When he was in 5th grade, Dane Cripe’s buddies gave him a cool nickname: Tony. As in Tony Stark, Iron Man’s alter ego. Like the superhero, Dane had an indent in his chest. While Iron Man’s came courtesy of an injury, Dane’s was the result of a condition he was born with: pectus excavatum. In people who have the condition, the breastbone is sunken into the chest.
“We’d first noticed a little indent when Dane was 5 or 6,” Andy Cripe, Dane’s dad, says. Because it was small and didn’t cause Dane any discomfort, “we didn’t think much of it,” Andy says.
But as Dane grew, so did the depression in his chest. By the time he was in 7th grade, he’d grown self-conscious. Dane no longer felt like a superhero. “He’d started standing with his arms across his chest,” Andy says. “I didn’t like that.”
Andy and his wife, Susan, took Dane to see a surgeon at a hospital in their home state of Indiana.
“He told us Dane met the parameters to have the procedure covered by insurance,” Andy says. But the surgeon offered little additional guidance to the family, leaving them unsure if surgery was the right choice. “We talked about it, and Dane said, ‘Dad, it’s not hurting me. I can take the teasing.’ So, we decided against surgery.”
But within a few months, Dane began experiencing physical effects of the condition, which can compress the heart and lungs. “During football practice, he’d get winded when he was pushing really hard,” Andy says. Then, Dane’s chest began to ache and swell. “All of a sudden, he was hurting a lot and not sleeping well. I knew we had to get after this thing.”
The Cripes decided to get after a second opinion as well. “My dad had taken me to Mayo Clinic when I was a kid and no one else could diagnose me,” Andy says. “As an adult, I’d been through the Executive Health Program. I did some research and found that Mayo was the best at treating pectus excavatum.”
Mayo Clinic surgeons typically care for more than 1,000 children and adults with pectus excavatum each year. Mayo surgeons have extensive experience with the Nuss procedure, a minimally invasive pectus excavatum repair that involves raising the breastbone with a curved metal bar inserted through small incisions on the sides of the chest. They’ve also sought additional education on performing the procedure from Dr. Donald Nuss himself, who completed his surgical fellowship at Mayo Clinic.
Andy scheduled a video consultation with D. Dean Potter Jr., M.D. , a pediatric surgeon at Mayo Clinic Children’s Center in Rochester, Minnesota. After meeting Dane and reviewing his imaging tests, Dr. Potter recommended moving forward with surgery. He told the family that Dane was a good candidate for the Nuss procedure and at 14 was at an ideal age. “The best age for pectus repair is between 12 and 14 so that most of the child’s growth has occurred and the bar will not need to be upsized,” Dr. Potter says.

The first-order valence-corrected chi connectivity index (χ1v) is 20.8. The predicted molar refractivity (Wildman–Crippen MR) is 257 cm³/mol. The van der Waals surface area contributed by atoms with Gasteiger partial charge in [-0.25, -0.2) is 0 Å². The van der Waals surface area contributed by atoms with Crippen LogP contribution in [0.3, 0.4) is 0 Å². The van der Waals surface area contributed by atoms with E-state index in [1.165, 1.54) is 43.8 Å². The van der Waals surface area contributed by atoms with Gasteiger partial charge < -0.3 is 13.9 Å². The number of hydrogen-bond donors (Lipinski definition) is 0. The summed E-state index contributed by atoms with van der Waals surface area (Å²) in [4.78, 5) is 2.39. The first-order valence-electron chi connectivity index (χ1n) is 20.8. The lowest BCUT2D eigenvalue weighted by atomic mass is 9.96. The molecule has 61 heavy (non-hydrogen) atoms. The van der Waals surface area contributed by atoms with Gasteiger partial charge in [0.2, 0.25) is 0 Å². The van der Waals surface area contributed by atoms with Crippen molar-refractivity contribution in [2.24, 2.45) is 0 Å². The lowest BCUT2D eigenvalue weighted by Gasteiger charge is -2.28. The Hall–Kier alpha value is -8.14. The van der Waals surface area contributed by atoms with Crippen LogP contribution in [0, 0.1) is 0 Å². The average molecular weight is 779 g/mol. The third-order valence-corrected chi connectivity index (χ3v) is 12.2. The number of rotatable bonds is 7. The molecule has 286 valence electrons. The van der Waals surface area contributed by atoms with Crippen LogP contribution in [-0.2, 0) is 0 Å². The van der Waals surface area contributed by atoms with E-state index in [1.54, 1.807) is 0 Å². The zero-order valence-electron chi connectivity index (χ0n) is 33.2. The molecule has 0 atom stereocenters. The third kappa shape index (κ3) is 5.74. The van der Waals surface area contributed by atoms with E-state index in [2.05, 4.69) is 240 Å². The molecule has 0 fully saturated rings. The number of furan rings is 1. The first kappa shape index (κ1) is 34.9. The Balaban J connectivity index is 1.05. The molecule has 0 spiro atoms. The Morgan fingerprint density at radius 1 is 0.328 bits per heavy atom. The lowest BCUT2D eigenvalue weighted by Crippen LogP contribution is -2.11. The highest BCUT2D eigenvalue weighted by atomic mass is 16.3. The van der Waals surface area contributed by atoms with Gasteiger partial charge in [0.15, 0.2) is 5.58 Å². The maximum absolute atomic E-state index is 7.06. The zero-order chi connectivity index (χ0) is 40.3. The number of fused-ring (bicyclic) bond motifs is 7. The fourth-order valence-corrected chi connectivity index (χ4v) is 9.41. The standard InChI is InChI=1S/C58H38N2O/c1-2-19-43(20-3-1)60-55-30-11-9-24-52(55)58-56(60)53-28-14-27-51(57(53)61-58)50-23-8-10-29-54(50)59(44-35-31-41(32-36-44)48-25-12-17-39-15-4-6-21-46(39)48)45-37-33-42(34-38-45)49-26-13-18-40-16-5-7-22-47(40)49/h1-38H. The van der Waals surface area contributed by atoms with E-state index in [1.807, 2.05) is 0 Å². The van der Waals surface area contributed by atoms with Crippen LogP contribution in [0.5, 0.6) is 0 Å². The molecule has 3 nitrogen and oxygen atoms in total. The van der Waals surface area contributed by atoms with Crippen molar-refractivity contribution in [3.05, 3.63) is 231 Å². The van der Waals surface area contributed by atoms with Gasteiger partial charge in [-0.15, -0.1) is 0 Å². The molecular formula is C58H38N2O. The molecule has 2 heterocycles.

The Cripes set a surgery date and began making arrangements to travel to Mayo Clinic. “I was impressed by how very, very efficient the process was,” Andy says. “We got all of the insurance approvals set up. Anytime we had a question, we’d submit it to the portal and hear back quickly.”
Dane had surgery on Thursday, Feb. 25 and was released from the hospital the next evening. In between, he had a frequent visitor. “I could not believe how many times Dr. Potter came to check on him,” Andy says. “He was incredibly attentive. We didn’t want for any information or guidance.”
The Cripes spent an additional night in Rochester to ensure they were close to Dr. Potter if Dane developed any post-surgical complications. Then, they headed back home to Indiana.
Like his initial consultation, Dane’s follow-up appointments with Dr. Potter have all taken place virtually. “I was initially a little hesitant about making such a major decision without meeting Dr. Potter in person,” Andy says. “But using X-rays and CT scans, the condition is not hard to see. We’ve been blessed to have access to this technology. Without it, we would have had to make a minimum of five trips to Rochester. Not everyone has the time or resources to do that.”
In the months since Dane has had the procedure, Andy and Susan have noticed a number of what they call before and after’s. “Dane is standing taller and looked like he grew overnight after surgery,” Andy says. On a recent trip to Florida Dane hit the beach with his shirt off, just like his buddies. “He never would have done before surgery,” Andy says.
Stories like that are what keep Dr. Potter in the operating room.
“That’s why I come to work every day,” he says. “If I did not help kids and their families, I’d be in a different profession.”